Edit to note: I’m hoping me singling out Asian nations doesn’t seem racist or something, I was just curious about what looked to be initially lower mortality rates than say Italy or the US - and interested to see if there is a race, nation or population that is more resistant to the virus.

I’m finding it hard to get good information this way and also being a bit skeptical on what data I can trust. For example is it possible that China or Iran underreported deaths or infection rates intentionally? North Korea is remarkably free of the disease. :wink: It wouldn’t be the first time there is reluctance to share info with the west. So kind of fascinating to watch - we really don’t know right now what we are dealing with and why.

The Italians were probably disguising mob hits as coronavirus deaths.

I kid. I kid.

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We’re only making fun of North Korea on Sundays.

I was confused by the time change.


This is the biggest issue, imo.

Good friend of mine had a kidney transplant a year ago. All the anti-rejection drugs she’s on severely compromises her immune system, so she has to wear a mask in public…and now she can’t get one.

Being in one of the most at-risk groups, she’s quite terrified of this whole thing, and I don’t blame her a bit. Seeing her situation makes the behavior at both ends of the spectrum (“its just the flu” to “HORDE ALL THE THINGS”) all the more frustrating.

I don’t worry about me being affected by this thing. I worry a lot about her.

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I read that some news agency contacted hospitals in Iran to ask about fatalities. This was last week sometime, early. The numbers summed from the hospitals was significantly higher than official numbers. Don’t know what to think about the other countries, even our own. I wonder if the reason for higher deaths in the US is because it hit a number of cruise line victims, who were older. I’m completely guessing, but I wonder if for US numbers the infected are disproportionately older.

I read somewhere that So. Korea was early and broad in testing. In the US, we have been hampered in that regard. But you have a good point about treatment protocol.

That Taiwan rate is incorrect I think. That country has been such a star that no one is talking about it.

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Meanwhile, in the US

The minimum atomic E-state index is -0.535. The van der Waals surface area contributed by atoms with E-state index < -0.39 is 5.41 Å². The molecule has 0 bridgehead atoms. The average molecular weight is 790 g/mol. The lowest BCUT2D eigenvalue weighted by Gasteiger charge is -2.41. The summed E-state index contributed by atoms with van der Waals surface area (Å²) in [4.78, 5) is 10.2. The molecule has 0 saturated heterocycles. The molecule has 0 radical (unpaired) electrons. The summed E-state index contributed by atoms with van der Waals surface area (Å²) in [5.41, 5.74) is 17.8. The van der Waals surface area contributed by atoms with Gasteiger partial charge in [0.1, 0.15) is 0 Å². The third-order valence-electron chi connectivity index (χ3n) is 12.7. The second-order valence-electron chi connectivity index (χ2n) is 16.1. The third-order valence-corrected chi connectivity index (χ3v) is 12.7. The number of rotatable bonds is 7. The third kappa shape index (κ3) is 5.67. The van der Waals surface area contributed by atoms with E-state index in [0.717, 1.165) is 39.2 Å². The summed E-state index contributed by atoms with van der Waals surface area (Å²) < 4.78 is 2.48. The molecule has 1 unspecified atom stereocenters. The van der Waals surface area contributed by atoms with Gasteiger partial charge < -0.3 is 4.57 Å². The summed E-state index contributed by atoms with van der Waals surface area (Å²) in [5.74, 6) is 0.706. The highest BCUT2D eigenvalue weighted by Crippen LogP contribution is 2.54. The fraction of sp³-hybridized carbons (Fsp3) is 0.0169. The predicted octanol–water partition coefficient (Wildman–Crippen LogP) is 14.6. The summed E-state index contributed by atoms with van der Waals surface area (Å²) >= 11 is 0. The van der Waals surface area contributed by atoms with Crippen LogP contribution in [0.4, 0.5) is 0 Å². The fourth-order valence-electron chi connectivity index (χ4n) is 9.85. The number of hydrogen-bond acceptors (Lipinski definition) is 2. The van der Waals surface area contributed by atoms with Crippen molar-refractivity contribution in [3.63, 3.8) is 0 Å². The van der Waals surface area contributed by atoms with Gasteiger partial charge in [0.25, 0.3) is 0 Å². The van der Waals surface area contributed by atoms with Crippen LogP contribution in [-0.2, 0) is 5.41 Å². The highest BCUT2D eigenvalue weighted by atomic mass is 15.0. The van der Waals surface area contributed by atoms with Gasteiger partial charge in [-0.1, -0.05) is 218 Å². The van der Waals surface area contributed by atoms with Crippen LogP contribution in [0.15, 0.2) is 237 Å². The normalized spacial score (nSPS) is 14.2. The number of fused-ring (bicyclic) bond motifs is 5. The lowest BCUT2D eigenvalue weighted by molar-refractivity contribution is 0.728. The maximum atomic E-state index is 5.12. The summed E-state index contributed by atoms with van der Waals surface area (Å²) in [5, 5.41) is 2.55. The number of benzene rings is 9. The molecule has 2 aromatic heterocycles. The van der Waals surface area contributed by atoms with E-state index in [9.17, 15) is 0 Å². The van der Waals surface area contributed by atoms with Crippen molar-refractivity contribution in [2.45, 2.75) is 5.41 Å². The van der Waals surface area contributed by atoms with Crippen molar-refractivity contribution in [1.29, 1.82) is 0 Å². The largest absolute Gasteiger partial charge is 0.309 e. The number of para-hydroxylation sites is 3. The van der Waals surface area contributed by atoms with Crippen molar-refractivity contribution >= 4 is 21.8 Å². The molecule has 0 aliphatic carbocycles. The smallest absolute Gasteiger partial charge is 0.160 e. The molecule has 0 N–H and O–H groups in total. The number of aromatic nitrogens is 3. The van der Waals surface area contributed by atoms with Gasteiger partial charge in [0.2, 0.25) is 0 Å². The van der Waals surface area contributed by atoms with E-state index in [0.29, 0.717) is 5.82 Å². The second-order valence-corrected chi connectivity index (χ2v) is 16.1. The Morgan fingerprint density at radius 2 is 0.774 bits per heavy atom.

Yeah as mentioned like Thailand one death out of 50 total, so 2%.

I see two fronts on this which is first prevention of the spread and then care for those infected so they don’t die. Some countries are clearly doing better than others and I’m curious why. Any Asian country that has low infection rates is doing something impressive.

Yeah, there are 800k Taiwanese in China and even with the Lunar New Year managed to limit the spread

“COVID-19 occurred just before the Lunar New Year during which time millions of Chinese and Taiwanese were expected to travel for the holidays. Taiwan quickly mobilized and instituted specific approaches for case identification, containment, and resource allocation to protect the public health. Taiwan leveraged its national health insurance database and integrated it with its immigration and customs database to begin the creation of big data for analytics; it generated real-time alerts during a clinical visit based on travel history and clinical symptoms to aid case identification. It also used new technology, including QR code scanning and online reporting of travel history and health symptoms to classify travelers’ infectious risks based on flight origin and travel history in the past 14 days. Persons with low risk (no travel to level 3 alert areas) were sent a health declaration border pass via SMS (short message service) messaging to their phones for faster immigration clearance; those with higher risk (recent travel to level 3 alert areas) were quarantined at home and tracked through their mobile phone to ensure that they remained at home during the incubation period.

Moreover, Taiwan enhanced COVID-19 case finding by proactively seeking out patients with severe respiratory symptoms (based on information from the National Health Insurance [NHI] database) who had tested negative for influenza and retested them for COVID-19; 1 was found of 113 cases. The toll-free number 1922 served as a hotline for citizens to report suspicious symptoms or cases in themselves or others; as the disease progressed, this hotline has reached full capacity, so each major city was asked to create its own hotline as an alternative. It is not known how often this hotline has been used. The government addressed the issue of disease stigma and compassion for those affected by providing food, frequent health checks, and encouragement for those under quarantine. This rapid response included hundreds of action items (eTable in the Supplement).”

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Epidemiologists seem to think the John Hopkins data are the most reliable, current and complete. They don’t look good:

Coronavirus COVID-19 Global Cases by Johns Hopkins CSSE